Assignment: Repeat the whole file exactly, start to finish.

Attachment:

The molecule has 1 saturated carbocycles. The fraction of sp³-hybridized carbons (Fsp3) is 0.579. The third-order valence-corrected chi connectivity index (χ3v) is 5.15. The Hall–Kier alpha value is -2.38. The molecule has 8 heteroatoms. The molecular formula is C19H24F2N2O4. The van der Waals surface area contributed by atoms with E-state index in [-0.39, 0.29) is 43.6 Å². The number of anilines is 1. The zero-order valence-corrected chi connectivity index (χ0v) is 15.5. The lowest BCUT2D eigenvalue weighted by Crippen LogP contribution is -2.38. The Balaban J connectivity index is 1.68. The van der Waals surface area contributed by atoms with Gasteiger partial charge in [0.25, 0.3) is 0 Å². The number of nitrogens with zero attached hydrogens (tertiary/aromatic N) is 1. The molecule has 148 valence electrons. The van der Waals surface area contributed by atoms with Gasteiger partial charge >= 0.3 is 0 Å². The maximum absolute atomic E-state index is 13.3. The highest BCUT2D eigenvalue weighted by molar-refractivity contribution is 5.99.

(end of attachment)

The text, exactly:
The molecule has 1 saturated carbocycles. The fraction of sp³-hybridized carbons (Fsp3) is 0.579. The third-order valence-corrected chi connectivity index (χ3v) is 5.15. The Hall–Kier alpha value is -2.38. The molecule has 8 heteroatoms. The molecular formula is C19H24F2N2O4. The van der Waals surface area contributed by atoms with E-state index in [-0.39, 0.29) is 43.6 Å². The number of anilines is 1. The zero-order valence-corrected chi connectivity index (χ0v) is 15.5. The lowest BCUT2D eigenvalue weighted by Crippen LogP contribution is -2.38. The Balaban J connectivity index is 1.68. The van der Waals surface area contributed by atoms with Gasteiger partial charge in [0.25, 0.3) is 0 Å². The number of nitrogens with zero attached hydrogens (tertiary/aromatic N) is 1. The molecule has 148 valence electrons. The van der Waals surface area contributed by atoms with Gasteiger partial charge >= 0.3 is 0 Å². The maximum absolute atomic E-state index is 13.3. The highest BCUT2D eigenvalue weighted by molar-refractivity contribution is 5.99.